The Peril of “Disembodied” Faith

True godliness don’t turn men out of the world but enables them to live better in it and excites their endeavours to mend it… Christians should keep the helm and guide the vessel to its port; not meanly steal out at the stern of the world and leave those that are in it without a pilot to be driven by the fury of evil times upon the rock or sand of ruin.

I just read this on FB and was stunned to see that its author was William Penn. But then, why was I stunned? The Quakers with their “Silence” really had, and have today, a valuable perspective on faith in general and specifically the Christian faith. The version of faith I imbibed as a child was that Christians were “separate” from the world and in fact were commanded to “Come out from among them and be ye separate” and to become a “peculiar people.” Now, I might add that on that latter note, my little sectarian faith succeeded far more than they intended on becoming “peculiar” and, even more so, I carried that matter even further!

I was presented with a “dis-embodied Word”, one in which transcendence was emphasized to the exclusion of immanence. And those who worship a “disembodied” word are always scary and potentially dangerous, i.e. the Taliban. They are ideologues, worshipping the idea instead of “that” to which the idea has reference to. (I place that in quotes because the Ineffable is not a “that”, it is a “No-Thing.” it is a Presence.) And never waste your time with a die-hard ideologue. Their mind is made up. As Emily Dickinson noted, their “mind is too near itself to see itself distinctly” and thus there is no room for meta-cognition.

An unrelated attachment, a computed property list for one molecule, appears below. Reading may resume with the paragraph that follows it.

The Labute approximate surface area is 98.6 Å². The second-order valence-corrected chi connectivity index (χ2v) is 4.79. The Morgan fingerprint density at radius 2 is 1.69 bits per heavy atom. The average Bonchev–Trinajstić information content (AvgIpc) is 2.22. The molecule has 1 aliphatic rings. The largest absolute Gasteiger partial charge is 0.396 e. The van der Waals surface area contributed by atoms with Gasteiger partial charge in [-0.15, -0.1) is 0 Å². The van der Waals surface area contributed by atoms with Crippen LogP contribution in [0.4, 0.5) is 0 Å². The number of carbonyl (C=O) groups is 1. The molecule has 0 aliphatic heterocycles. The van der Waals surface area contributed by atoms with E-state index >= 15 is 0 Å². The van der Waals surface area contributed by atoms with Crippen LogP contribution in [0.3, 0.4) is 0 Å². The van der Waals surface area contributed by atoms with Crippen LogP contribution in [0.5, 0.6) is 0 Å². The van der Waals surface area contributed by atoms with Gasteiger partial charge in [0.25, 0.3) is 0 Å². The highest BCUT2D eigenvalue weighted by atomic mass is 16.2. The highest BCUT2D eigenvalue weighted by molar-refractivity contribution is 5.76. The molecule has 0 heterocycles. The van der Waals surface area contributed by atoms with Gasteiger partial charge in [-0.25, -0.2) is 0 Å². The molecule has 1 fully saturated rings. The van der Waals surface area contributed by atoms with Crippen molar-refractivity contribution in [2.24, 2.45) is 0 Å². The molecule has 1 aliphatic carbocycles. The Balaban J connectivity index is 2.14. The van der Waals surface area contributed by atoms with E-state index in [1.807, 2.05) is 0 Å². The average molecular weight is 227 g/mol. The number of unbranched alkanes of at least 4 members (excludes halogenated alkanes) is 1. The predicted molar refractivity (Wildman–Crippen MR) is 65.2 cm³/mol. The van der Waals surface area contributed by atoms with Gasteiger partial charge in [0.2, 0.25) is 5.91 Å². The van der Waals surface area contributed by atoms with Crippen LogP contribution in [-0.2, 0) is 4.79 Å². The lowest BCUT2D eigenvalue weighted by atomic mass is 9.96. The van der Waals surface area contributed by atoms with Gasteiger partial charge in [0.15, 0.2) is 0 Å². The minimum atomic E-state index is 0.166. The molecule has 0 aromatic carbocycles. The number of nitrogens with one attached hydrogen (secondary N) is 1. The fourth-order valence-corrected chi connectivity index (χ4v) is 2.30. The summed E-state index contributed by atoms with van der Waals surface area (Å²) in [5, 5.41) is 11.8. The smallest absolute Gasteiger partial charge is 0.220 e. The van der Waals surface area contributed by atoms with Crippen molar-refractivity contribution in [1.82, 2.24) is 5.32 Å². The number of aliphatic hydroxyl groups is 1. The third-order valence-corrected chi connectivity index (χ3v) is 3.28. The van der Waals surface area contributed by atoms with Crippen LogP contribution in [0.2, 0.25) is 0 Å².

And on this vein of thought I always recall the insight of William Butler Yeats, “Oh God, guard me from those thoughts men think in the mind alone. They who sing a lasting song must think in the marrow bone.”

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2 thoughts on “The Peril of “Disembodied” Faith

  1. Anne-Marie

    I appreciate this because I lead two meditation groups, based on the writings of the Benedictine monk John Main and now Laurence Freeman. We practise silence and what I love about these groups is that I never know who is going to turn up…It can be the person who I hadn’t thought was interested. Anyway, sometimes I just want something that is not overly Biblical at times to inspire so quotes from poets and novelists are great. A-M

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